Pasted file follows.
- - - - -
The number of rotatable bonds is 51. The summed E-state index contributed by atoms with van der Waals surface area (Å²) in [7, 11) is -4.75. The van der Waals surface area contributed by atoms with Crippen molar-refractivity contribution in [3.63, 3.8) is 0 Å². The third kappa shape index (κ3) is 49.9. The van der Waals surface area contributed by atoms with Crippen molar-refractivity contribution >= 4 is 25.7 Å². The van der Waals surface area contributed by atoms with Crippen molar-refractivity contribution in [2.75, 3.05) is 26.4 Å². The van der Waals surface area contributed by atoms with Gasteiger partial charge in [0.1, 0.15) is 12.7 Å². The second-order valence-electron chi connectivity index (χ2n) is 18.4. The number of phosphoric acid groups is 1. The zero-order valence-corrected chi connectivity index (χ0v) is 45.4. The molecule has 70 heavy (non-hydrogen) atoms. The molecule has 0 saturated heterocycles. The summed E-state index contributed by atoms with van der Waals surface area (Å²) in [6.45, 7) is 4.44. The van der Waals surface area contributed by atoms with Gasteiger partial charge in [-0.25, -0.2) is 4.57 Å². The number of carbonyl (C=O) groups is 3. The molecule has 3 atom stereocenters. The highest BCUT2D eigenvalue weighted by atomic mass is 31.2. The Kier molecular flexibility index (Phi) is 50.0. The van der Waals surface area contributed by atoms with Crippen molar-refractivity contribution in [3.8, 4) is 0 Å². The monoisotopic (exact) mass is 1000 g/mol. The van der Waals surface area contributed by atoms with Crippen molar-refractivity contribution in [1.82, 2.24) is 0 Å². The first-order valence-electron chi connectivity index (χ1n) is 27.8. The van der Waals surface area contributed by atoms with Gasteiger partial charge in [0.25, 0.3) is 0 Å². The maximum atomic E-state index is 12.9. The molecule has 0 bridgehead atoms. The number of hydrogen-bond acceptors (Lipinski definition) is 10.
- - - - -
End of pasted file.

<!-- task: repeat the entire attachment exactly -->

The number of rotatable bonds is 51. The summed E-state index contributed by atoms with van der Waals surface area (Å²) in [7, 11) is -4.75. The van der Waals surface area contributed by atoms with Crippen molar-refractivity contribution in [3.63, 3.8) is 0 Å². The third kappa shape index (κ3) is 49.9. The van der Waals surface area contributed by atoms with Crippen molar-refractivity contribution >= 4 is 25.7 Å². The van der Waals surface area contributed by atoms with Crippen molar-refractivity contribution in [2.75, 3.05) is 26.4 Å². The van der Waals surface area contributed by atoms with Gasteiger partial charge in [0.1, 0.15) is 12.7 Å². The second-order valence-electron chi connectivity index (χ2n) is 18.4. The number of phosphoric acid groups is 1. The zero-order valence-corrected chi connectivity index (χ0v) is 45.4. The molecule has 70 heavy (non-hydrogen) atoms. The molecule has 0 saturated heterocycles. The summed E-state index contributed by atoms with van der Waals surface area (Å²) in [6.45, 7) is 4.44. The van der Waals surface area contributed by atoms with Gasteiger partial charge in [-0.25, -0.2) is 4.57 Å². The number of carbonyl (C=O) groups is 3. The molecule has 3 atom stereocenters. The highest BCUT2D eigenvalue weighted by atomic mass is 31.2. The Kier molecular flexibility index (Phi) is 50.0. The van der Waals surface area contributed by atoms with Crippen molar-refractivity contribution in [3.8, 4) is 0 Å². The monoisotopic (exact) mass is 1000 g/mol. The van der Waals surface area contributed by atoms with Crippen molar-refractivity contribution in [1.82, 2.24) is 0 Å². The first-order valence-electron chi connectivity index (χ1n) is 27.8. The van der Waals surface area contributed by atoms with Gasteiger partial charge in [0.25, 0.3) is 0 Å². The maximum atomic E-state index is 12.9. The molecule has 0 bridgehead atoms. The number of hydrogen-bond acceptors (Lipinski definition) is 10.